Editorial Analysis for IAS - India’s Patent Regime

India’s Patent Regime


  • The U.S. Trade Representative (USTR) said in a report released last month that India was one of the most challenging major economies as far as IP protection and enforcement is concerned.
  • It has decided to retain India on its Priority Watch List along with six other countries Argentina, Chile, China, Indonesia, Russia and Venezuela.


  • India which became a member of the WTO in the year 1995 also became a signatory to the TRIPS agreement.
  • The patents in India are governed by the Indian Patent Act of 1970, so India has an overarching legislation to deal with the patents in India.
  • Post the 1990’s India has adopted its economic model based on the western principles which are liberal in nature.
  • Hence India has gradually aligned itself with international regimes pertaining to intellectual property rights.
  • Apart from being a party to the TRIPS agreement India has also been a signatory to various other conventions pertaining to patents.
  • These conventions include – Berne Convention, which governs copyright, the Budapest Treaty, the Paris Convention for the Protection of Industrial Property, and the Patent Cooperation Treaty (PCT).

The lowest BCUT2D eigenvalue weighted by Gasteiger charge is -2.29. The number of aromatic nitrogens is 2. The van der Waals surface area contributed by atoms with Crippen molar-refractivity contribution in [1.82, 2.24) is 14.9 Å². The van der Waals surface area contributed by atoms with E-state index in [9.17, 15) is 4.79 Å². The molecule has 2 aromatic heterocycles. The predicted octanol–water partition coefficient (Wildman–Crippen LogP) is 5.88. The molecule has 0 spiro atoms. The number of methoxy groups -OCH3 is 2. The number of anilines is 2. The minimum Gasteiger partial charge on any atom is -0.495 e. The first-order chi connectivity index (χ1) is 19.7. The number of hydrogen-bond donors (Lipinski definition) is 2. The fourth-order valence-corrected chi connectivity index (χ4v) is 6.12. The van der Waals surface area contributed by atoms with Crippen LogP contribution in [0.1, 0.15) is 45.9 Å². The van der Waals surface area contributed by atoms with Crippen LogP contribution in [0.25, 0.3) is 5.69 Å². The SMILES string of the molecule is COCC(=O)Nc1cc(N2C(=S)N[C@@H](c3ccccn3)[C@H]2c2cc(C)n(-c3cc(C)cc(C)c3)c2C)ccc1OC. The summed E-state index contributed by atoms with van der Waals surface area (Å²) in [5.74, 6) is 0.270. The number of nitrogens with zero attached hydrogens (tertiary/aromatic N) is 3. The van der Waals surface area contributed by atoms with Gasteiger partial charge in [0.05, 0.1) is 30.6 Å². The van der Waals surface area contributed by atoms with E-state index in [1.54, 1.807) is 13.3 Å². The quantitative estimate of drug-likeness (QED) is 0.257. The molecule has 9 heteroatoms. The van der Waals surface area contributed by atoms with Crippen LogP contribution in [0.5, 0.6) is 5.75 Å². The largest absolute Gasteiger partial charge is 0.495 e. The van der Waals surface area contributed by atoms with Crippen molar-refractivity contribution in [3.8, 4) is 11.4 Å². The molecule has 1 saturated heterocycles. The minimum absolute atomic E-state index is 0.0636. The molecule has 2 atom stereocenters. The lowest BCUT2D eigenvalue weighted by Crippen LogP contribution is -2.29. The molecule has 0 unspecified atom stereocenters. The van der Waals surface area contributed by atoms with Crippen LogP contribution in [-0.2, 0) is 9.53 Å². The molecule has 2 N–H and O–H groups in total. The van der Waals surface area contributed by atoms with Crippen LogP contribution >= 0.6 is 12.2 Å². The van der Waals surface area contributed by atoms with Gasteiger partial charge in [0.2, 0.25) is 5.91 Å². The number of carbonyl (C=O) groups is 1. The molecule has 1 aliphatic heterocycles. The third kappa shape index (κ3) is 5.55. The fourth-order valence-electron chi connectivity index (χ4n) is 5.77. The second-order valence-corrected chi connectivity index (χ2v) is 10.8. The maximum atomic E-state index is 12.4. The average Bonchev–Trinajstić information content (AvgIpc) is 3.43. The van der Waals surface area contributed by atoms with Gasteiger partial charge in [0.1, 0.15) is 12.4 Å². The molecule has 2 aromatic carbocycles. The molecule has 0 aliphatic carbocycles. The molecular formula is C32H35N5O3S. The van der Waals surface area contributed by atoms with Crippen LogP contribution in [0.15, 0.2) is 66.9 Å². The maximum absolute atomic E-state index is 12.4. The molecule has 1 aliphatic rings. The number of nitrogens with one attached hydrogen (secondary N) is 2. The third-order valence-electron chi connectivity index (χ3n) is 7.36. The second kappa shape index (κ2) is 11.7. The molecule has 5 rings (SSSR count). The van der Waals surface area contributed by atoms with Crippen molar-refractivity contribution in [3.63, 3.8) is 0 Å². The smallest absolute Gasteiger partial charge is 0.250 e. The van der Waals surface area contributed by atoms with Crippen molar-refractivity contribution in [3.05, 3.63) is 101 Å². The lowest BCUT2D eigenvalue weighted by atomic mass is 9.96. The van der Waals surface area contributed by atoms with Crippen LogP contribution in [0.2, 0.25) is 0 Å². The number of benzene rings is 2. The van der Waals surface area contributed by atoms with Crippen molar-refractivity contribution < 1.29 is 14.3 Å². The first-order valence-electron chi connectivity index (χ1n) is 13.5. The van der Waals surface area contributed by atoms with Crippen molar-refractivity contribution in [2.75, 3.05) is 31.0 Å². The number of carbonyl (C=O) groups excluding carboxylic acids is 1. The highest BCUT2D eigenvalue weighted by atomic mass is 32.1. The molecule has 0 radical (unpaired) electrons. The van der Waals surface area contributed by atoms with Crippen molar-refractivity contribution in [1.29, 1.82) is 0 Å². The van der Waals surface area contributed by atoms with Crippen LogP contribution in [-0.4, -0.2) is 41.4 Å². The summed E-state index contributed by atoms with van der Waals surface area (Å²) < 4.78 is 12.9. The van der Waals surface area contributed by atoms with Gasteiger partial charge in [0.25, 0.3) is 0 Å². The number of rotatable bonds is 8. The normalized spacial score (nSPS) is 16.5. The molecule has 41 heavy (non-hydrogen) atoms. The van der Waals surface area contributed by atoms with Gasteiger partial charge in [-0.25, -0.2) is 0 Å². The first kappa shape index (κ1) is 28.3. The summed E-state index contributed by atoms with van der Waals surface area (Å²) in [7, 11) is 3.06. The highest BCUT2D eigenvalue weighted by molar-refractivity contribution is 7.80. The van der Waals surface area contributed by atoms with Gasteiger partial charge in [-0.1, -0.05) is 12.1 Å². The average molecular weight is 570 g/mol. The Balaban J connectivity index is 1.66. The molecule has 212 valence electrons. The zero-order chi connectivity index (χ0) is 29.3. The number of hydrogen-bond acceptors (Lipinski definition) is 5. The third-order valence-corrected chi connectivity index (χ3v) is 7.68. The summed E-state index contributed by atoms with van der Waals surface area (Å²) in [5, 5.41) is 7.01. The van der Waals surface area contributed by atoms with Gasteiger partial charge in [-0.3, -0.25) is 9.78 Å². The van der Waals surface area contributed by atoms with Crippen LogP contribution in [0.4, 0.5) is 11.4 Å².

• After being a member to the TRIPS, India has made a few changes to its domestic laws pertaining to patents.
  • One such example is that, originally the Pharmaceuticals were not granted patent under Indian Patent Act.
  • But after India became a party to TRIPS Agreement, it has amended the act to give patent rights to the pharma sector.
  • The patent rights were not given to the pharma sector with a reason that medicines were available at a low price.

What is the issue with US’s Trade Authorities?

  • In its report released by the USTR. It has addressed wide range of issues including copyright, piracy, trademark counterfeiting, etc.
  • It also stated that India “remained one of the world’s most challenging major economies with respect to protection and enforcement of IP.”
Bone of contention:
  • It is the Article 3(d) of the Indian Patent Act, which is the main point of contention.
  • This article prevents the mere discovery of any new property or new use for a known substance from being patented as an invention unless it enhances the efficacy.
  • This prevents, what is known as “evergreening” of patents.
The Doha Declaration:
  • The Doha Declaration on TRIPS agreement that was adopted on November, 2021 emphasises on public health.
  • It recognises that intellectual property protection is essential for the development of new medicines but also expressed its concerns on its effect on the prices of the medicines.
  • It says that TRIPS agreement should not prevent the states from protecting the public health.
  • It declares that States can issue compulsory licenses allowing companies other than patent owners to produce the medicines.

  Source The Hindu

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